List iconHenry V:
Act 3, scene 5
List icon

Henry V
Act 3, scene 5



Characters in the Play

Entire Play

Henry V begins at the English court, where the young king is persuaded that he has a claim to the throne…


The Chorus wishes for a far greater stage, actors, and audience. He apologizes for the scanty resources that are available…

Act 1, scene 1

The Bishop of Canterbury informs the Bishop of Ely of a bill threatening Church revenues and of a plan to…

Act 1, scene 2

At the King’s request, Canterbury provides an extensive interpretation of French law to support Henry’s claim to the French throne….

Act 2, chorus

The Chorus announces the enthusiastic support of English youth for Henry’s French campaign, but also advises that the French have…

Act 2, scene 1

King Henry’s former tavern companion Bardolph prevents Pistol and Nym from fighting over Hostess Quickly, Pistol’s wife. They are interrupted…

Act 2, scene 2

Henry, informed of the treachery of three of his friends, confronts them with their crimes. They throw themselves on his…

Act 2, scene 3

The tavern crew—Bardolph, Pistol, Nym, and the Boy—join the Hostess in mourning the dead Falstaff and, saying good-bye to the…

Act 2, scene 4

The King of France and his court plan their defense against Henry’s invasion. Exeter arrives to present the King with…

Act 3, chorus

The Chorus describes the embarkation of Henry’s fleet for France, Henry’s preparations to besiege the town of Harfleur, and the…

Act 3, scene 1

Henry delivers an oration to inspire his troops to take Harfleur.

Act 3, scene 2

Bardolph, Pistol, Nym, and the Boy withdraw from the assault on Harfleur. They are driven back to it by Captain…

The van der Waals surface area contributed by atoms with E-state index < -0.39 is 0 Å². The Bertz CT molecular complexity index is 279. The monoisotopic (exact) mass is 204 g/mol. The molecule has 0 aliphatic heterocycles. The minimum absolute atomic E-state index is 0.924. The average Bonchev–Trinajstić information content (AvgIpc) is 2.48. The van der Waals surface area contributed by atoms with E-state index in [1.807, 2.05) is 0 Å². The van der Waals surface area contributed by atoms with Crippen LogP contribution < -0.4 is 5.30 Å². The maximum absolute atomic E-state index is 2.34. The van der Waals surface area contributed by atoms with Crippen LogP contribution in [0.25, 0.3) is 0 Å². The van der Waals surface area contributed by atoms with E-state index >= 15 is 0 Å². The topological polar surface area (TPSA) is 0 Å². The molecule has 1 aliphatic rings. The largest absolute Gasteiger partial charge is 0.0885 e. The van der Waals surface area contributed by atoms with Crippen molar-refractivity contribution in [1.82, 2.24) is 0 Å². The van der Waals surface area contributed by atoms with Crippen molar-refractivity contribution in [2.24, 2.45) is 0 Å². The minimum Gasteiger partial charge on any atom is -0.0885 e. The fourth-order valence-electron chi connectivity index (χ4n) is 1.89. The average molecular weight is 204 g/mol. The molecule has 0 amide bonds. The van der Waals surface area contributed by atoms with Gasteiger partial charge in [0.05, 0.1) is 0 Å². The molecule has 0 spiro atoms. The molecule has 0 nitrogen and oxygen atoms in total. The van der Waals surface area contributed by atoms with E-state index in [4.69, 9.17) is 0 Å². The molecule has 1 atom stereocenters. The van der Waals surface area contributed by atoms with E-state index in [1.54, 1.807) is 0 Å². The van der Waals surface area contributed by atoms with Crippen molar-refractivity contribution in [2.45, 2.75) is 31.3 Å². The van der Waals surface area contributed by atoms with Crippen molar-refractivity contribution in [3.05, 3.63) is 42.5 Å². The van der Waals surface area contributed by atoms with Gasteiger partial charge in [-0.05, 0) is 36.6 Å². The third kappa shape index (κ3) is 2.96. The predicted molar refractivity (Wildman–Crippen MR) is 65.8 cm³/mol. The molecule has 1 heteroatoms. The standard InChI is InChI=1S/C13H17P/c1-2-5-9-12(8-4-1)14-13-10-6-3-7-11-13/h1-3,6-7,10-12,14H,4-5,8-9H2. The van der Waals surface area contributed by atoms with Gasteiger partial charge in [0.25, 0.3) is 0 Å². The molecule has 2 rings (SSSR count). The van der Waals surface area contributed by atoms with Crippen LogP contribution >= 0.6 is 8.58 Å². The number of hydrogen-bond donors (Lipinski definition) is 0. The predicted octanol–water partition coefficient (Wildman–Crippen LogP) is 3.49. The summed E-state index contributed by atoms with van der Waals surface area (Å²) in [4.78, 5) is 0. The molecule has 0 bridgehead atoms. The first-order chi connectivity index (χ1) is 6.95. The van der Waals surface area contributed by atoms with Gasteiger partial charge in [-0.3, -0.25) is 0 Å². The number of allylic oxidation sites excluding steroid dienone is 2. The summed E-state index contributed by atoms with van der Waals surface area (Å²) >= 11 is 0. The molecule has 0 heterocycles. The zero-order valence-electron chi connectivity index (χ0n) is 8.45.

Act 3, scene 3

Henry threatens the men of Harfleur with the destruction of the town and its population if they do not yield…

Act 3, scene 4

An old gentlewoman, Alice, begins to teach English to Katherine, Princess of France.

Act 3, scene 5

The French nobles speak of their shame at the success of Henry’s invasion. The French King plans to block Henry’s…

Act 3, scene 6

Captains Fluellen and Gower meet Pistol, who pleads for Bardolph, sentenced to die for robbery. Fluellen refuses to intervene and…

Act 3, scene 7

On the eve of battle, the French nobles, confident of their army’s superiority, engage in verbal competition.

Act 4, chorus

The Chorus describes the confident French and anxious English armies on the night before the battle of Agincourt, and portrays…

Act 4, scene 1

Henry borrows Erpingham’s cloak and, in this disguise, passes through his camp, meeting Pistol, overhearing a conversation between Fluellen and…

Act 4, scene 2

The French nobles, about to fight, lament that the English are so few and so weak.

Act 4, scene 3

Henry delivers an oration to his troops urging them on to win glory in the battle. Montjoy again comes to…

Act 4, scene 4

A French soldier surrenders to Pistol, who threatens him with death until the soldier promises to pay a ransom of…

Act 4, scene 5

The French nobles, shamed in their defeat, decide to die fighting.

Act 4, scene 6

Henry, in doubt about the outcome of the battle, hears of York’s and Suffolk’s deaths, and then, when a French…

Act 4, scene 7

Fluellen, in conversation with Gower, compares Henry to the classical world-conqueror Alexander the Great. Montjoy arrives to concede the French…

Act 4, scene 8

Williams and Fluellen are prevented from fighting by Warwick and Gloucester. Henry arrives and accuses Williams of promising to strike…

Act 5, chorus

The Chorus describes the great welcome accorded the English army when it returns home, the visit by the Holy Roman…